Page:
My mother expressed her concerns to a nurse, who then called a consultant into see us. This man was rude beyond belief, if I had been well enough to argue or make a complaint against him then and there I would have. At one point during a seizure my mother tried to shield my head to stop me from hitting it against the metal bars on the bed. The consultant told my mum to stop it and that I would not hit my head, he refused to listen when my mum pointed out that I had already hit my head on them several times. He then started rambling on about the type of seizures I was having. My mum tried to point out to him that we already knew that I was having Non Epileptic Seizures, and that we were not concerned about them, we were concerned about the sudden change in my spasms and the way they had presented themselves so violently. The consultant listened to none of this and told my mum to stop talking. He was useless, arrogant, and down right rude!

We tried to get the hospital to call my consultant up in London  to see if he could offer us any advice, but they refused to do this. My step dad had to do phone my consultants secretary instead and leave a message. Hours later, after my body had eventually calmed down, we left the hospital, with no help from them. I felt so angry and upset. I had been in extreme pain, and yet they did nothing. We had to do battle with them just to get them to give me some basic painkillers!! Once I arrived home I phoned my GP and explained the situation to him. He was extremely shocked at the lack of care I had received at the hospital and prescribed me some stronger pain relief. The whole weekend had left me feeling physically and emotionally broken. It was ridiculous.

Today, I had to go back to the hospital. Luckily this time it was just for an appointment with the surgical orthotic department. The man I saw was superb. He had dealt with Dystonia before and had a good understanding of it. After having a feel of my legs and getting me to stand up and show him the spasm, he said he thought he could help! He is going to make a splint that should hopefully prevent the spasms twisting my leg into painful positions. Whilst we there he made a plaster cast of my leg/foot, which should be ready for me in around 3 -4 weeks. He said that if the splint did not work for me then he would look at what other ways there were for him to help me!  After telling him about the spasms my arm does, he suggested I get my GP to do another referral to him so that we can look at what he can do to help contain the spasm.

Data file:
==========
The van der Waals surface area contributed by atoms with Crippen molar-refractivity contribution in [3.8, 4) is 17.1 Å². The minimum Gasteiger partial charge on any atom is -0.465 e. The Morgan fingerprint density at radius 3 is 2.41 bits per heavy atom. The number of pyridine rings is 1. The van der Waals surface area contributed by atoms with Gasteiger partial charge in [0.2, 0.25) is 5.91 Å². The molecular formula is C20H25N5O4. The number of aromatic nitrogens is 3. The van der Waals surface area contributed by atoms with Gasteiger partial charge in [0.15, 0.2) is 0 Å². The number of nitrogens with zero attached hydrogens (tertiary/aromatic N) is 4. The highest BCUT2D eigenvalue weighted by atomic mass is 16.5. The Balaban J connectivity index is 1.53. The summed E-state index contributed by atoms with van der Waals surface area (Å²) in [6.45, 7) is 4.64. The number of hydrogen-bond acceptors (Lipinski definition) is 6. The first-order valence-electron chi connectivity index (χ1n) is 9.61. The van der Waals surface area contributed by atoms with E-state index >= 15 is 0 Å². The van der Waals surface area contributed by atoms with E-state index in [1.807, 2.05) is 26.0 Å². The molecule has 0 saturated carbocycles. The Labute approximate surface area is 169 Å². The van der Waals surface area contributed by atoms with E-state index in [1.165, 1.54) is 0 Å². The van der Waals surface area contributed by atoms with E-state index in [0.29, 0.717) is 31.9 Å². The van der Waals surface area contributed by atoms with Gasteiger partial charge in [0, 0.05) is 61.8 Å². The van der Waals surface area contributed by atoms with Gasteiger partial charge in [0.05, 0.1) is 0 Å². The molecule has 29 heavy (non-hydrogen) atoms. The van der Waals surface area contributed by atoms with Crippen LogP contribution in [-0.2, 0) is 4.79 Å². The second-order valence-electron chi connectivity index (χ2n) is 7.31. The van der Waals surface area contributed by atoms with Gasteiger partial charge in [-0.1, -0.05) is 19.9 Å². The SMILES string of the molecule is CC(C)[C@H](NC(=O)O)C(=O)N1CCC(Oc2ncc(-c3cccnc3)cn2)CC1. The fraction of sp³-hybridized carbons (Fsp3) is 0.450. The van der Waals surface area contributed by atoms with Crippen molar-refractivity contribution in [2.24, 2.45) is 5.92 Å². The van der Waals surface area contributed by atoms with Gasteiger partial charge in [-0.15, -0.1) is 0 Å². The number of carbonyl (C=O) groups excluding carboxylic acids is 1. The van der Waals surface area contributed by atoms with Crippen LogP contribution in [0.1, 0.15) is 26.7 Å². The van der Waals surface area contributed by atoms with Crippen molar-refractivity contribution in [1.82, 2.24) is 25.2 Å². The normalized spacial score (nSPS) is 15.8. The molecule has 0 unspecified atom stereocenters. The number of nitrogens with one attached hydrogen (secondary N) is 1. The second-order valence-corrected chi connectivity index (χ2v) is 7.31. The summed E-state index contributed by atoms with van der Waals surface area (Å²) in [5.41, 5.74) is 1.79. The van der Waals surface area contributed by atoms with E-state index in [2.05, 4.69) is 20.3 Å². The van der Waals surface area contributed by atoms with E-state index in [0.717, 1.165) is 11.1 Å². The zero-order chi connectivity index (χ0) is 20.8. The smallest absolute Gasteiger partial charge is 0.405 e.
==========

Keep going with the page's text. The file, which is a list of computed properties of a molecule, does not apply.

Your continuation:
It was such a positive appointment. It helped me to not completely give up hope on Doctors and showed me that there are a handful out there who want to help you. You just have to find them. Both my neck and back have behaved so far today, which is fantastic and gives my body some much-needed relief. I feel slightly ‘normal’ again, to the point that I can see the distant light at the end of the tunnel. I can now relax and sing along to my favourite songs, knowing that no matter what happens and how bad it seems, there is always going to be something positive at the end of it. I just have to find it!